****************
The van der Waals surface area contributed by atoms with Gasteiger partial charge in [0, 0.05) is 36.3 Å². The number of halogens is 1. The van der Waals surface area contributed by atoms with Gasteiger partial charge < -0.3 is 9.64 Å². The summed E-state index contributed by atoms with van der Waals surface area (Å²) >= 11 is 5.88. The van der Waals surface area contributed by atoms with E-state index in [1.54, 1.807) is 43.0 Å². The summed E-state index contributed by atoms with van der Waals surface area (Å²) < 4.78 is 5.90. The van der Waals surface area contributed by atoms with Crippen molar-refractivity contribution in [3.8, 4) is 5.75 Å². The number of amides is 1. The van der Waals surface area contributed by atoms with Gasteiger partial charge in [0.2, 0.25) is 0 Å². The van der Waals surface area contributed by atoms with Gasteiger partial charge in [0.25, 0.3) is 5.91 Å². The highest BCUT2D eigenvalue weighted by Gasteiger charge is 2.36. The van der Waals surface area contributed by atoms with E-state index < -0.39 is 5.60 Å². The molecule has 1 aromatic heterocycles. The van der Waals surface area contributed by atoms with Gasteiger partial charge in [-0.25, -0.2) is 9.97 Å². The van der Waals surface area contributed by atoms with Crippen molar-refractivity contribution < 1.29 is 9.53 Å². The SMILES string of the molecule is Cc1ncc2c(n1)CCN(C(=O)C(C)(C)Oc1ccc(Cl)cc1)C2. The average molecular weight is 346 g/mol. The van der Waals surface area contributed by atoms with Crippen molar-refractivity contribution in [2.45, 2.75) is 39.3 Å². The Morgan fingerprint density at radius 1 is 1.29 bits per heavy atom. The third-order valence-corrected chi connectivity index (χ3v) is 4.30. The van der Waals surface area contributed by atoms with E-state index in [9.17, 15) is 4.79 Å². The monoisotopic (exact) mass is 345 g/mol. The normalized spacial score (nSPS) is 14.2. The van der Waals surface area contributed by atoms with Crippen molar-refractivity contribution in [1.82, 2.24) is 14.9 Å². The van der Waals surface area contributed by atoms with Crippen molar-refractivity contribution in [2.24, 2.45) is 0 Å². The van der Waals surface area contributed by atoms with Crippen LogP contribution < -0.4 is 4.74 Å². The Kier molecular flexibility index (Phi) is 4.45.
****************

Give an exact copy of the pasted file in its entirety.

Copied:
The van der Waals surface area contributed by atoms with Gasteiger partial charge in [0, 0.05) is 36.3 Å². The number of halogens is 1. The van der Waals surface area contributed by atoms with Gasteiger partial charge < -0.3 is 9.64 Å². The summed E-state index contributed by atoms with van der Waals surface area (Å²) >= 11 is 5.88. The van der Waals surface area contributed by atoms with E-state index in [1.54, 1.807) is 43.0 Å². The summed E-state index contributed by atoms with van der Waals surface area (Å²) < 4.78 is 5.90. The van der Waals surface area contributed by atoms with Crippen molar-refractivity contribution in [3.8, 4) is 5.75 Å². The number of amides is 1. The van der Waals surface area contributed by atoms with Gasteiger partial charge in [0.2, 0.25) is 0 Å². The van der Waals surface area contributed by atoms with Gasteiger partial charge in [0.25, 0.3) is 5.91 Å². The highest BCUT2D eigenvalue weighted by Gasteiger charge is 2.36. The van der Waals surface area contributed by atoms with E-state index < -0.39 is 5.60 Å². The molecule has 1 aromatic heterocycles. The van der Waals surface area contributed by atoms with Gasteiger partial charge in [-0.25, -0.2) is 9.97 Å². The van der Waals surface area contributed by atoms with Crippen molar-refractivity contribution < 1.29 is 9.53 Å². The SMILES string of the molecule is Cc1ncc2c(n1)CCN(C(=O)C(C)(C)Oc1ccc(Cl)cc1)C2. The average molecular weight is 346 g/mol. The van der Waals surface area contributed by atoms with Crippen molar-refractivity contribution in [2.45, 2.75) is 39.3 Å². The Morgan fingerprint density at radius 1 is 1.29 bits per heavy atom. The third-order valence-corrected chi connectivity index (χ3v) is 4.30. The van der Waals surface area contributed by atoms with E-state index in [9.17, 15) is 4.79 Å². The monoisotopic (exact) mass is 345 g/mol. The normalized spacial score (nSPS) is 14.2. The van der Waals surface area contributed by atoms with Crippen molar-refractivity contribution in [1.82, 2.24) is 14.9 Å². The van der Waals surface area contributed by atoms with Crippen molar-refractivity contribution in [2.24, 2.45) is 0 Å². The van der Waals surface area contributed by atoms with Crippen LogP contribution < -0.4 is 4.74 Å². The Kier molecular flexibility index (Phi) is 4.45.